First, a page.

Gwybod cyn i chi fynd
Manylion parcioThere are spaces for six cars just beyond the railway bridge, Disabled parking can be accessed through the reserve entrance using a RADAR key.
A network of paths over uneven ground
The site is steep with gravelly slopes in places. By using a RADAR key to access the disabled parking, you can explore the reserve by following a wheelchair and pushchair accessible path.
When to visit
Amseroedd agorOpen at all times
Amser gorau i ymweldspring and summer
Am dan y warchodfa
With over 1,000 recorded species, Marford Quarry is a wildlife oasis – and one of the best places in Wales for invertebrates. As its name suggests, the site was quarried for many years (supplying aggregate for the construction of the Mersey Tunnel) but, now that nature has truly reclaimed it for herself, insects thrive in the mix of post-industrial habitats and several rare species make their homes here.
The reserve is especially important for a specialised group of invertebrates, aculeate Hymenoptera (bees, ants and wasps), with an astounding 171 different species recorded (2018). Ants, in particular, are an important source of food for green woodpeckers – as you wander along the network of paths that criss-cross the quarry floor, listen out for their distinctive, cackling call. In spring and summer, the vivid colours of orchids and other wildflowers accompany the reserve’s leafy greens; whilst the flashes of colour from the 35 butterfly species found here are sure to catch your eye.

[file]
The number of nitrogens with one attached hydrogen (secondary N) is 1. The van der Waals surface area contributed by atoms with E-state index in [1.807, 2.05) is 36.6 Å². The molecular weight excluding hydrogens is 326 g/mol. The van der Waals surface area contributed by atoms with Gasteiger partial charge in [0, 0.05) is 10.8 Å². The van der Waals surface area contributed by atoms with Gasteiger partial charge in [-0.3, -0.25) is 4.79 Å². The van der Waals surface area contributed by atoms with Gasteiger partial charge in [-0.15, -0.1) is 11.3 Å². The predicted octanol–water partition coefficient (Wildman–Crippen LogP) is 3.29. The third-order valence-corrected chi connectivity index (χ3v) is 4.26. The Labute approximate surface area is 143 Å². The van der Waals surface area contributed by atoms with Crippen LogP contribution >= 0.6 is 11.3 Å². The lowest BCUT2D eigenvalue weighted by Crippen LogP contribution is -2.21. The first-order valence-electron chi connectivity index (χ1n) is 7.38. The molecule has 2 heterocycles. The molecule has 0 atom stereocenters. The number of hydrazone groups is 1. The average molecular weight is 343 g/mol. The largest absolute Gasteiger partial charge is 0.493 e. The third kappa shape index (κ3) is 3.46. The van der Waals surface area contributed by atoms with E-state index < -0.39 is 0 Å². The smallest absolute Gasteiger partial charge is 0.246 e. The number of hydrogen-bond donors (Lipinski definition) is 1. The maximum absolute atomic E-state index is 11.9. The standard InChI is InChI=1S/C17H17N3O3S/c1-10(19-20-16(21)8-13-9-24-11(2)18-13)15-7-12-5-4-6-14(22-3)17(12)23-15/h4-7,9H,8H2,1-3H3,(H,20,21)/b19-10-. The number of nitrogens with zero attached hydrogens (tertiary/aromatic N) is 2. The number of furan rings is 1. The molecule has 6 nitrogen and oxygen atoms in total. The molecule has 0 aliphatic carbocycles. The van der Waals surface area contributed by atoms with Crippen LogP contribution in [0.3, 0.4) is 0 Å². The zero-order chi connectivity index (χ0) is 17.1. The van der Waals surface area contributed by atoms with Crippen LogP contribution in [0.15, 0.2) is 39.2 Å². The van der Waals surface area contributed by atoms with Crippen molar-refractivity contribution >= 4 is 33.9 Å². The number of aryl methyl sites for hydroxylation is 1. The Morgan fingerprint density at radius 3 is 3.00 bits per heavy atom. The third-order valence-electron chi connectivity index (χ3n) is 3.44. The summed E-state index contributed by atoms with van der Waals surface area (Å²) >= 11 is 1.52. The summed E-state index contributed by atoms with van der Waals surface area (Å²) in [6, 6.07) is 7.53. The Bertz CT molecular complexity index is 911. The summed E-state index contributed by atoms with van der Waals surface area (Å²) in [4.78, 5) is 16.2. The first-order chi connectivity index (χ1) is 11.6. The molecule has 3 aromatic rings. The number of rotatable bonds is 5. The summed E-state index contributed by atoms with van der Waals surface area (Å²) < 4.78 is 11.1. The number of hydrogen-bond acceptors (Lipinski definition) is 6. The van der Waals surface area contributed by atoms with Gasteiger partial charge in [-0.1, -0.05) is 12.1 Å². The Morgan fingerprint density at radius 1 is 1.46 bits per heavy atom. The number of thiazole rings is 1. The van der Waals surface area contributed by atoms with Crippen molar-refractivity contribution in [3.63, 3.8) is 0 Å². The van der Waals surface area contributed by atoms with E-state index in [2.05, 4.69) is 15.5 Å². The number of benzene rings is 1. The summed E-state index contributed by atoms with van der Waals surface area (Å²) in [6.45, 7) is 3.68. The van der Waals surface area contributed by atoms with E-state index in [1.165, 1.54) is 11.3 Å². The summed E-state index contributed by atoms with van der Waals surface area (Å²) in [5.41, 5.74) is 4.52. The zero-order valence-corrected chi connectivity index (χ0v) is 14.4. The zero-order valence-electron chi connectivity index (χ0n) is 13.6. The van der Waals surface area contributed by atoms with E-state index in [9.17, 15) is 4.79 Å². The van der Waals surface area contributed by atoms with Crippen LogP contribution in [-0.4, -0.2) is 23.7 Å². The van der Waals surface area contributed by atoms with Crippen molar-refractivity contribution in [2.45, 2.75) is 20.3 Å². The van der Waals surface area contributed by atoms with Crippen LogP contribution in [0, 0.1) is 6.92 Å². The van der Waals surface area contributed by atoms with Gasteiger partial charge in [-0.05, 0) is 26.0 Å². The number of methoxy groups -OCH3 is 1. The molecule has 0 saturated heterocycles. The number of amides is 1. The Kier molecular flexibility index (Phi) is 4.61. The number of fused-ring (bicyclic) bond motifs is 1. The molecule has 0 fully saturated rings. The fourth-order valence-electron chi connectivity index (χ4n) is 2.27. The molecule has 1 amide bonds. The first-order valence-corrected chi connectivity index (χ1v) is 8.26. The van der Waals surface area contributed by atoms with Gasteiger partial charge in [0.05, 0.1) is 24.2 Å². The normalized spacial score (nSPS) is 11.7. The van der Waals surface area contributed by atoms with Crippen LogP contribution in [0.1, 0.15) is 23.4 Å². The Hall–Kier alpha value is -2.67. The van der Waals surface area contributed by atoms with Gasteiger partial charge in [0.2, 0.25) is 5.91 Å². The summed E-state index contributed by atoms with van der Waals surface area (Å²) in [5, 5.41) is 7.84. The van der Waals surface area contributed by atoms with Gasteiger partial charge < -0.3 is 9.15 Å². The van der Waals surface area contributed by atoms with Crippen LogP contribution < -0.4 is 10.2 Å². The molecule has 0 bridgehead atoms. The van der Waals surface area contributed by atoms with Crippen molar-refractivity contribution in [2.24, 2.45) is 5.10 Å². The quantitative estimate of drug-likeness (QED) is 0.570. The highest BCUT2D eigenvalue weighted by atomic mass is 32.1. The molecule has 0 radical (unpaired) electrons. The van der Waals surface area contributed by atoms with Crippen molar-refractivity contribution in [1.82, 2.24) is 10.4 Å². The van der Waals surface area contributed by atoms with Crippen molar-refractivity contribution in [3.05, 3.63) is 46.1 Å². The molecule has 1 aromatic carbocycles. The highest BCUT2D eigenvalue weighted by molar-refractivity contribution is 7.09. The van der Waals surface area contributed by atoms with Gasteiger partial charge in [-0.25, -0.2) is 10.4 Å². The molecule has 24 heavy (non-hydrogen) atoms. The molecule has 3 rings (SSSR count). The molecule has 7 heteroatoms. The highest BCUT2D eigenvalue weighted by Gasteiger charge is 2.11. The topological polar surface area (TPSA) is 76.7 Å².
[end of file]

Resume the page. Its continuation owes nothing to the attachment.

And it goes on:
Disturbance and deadwood
Work here focuses on maintaining the variety of habitats that host such an array of wildflowers and invertebrates. The ground is disturbed and left open in rotation to encourage early successional plants and the invertebrates, such as the burrowing bee and wasp species, that need this bare, sandy soil. Dead wood is also left standing at the site for use by other rare invertebrates, whilst scrub is removed from some areas to prevent woodland colonising the grassland habitats.
Did you know?
Ruby-tailed wasps are the cuckoos of the insect world. They lay their eggs in the nests of other solitary wasps and bees and, once hatched, the larvae eat the rightful brood.
2.5 miles north northeast of Wrexham. Heading South into the village of Marford on the B5445, turn Right onto Springfield Lane. There are spaces for six cars just beyond the railway bridge (SJ 365 563). To enter the reserve, walk back under the railway bridge and look for a public footpath sign and the reserve entrance.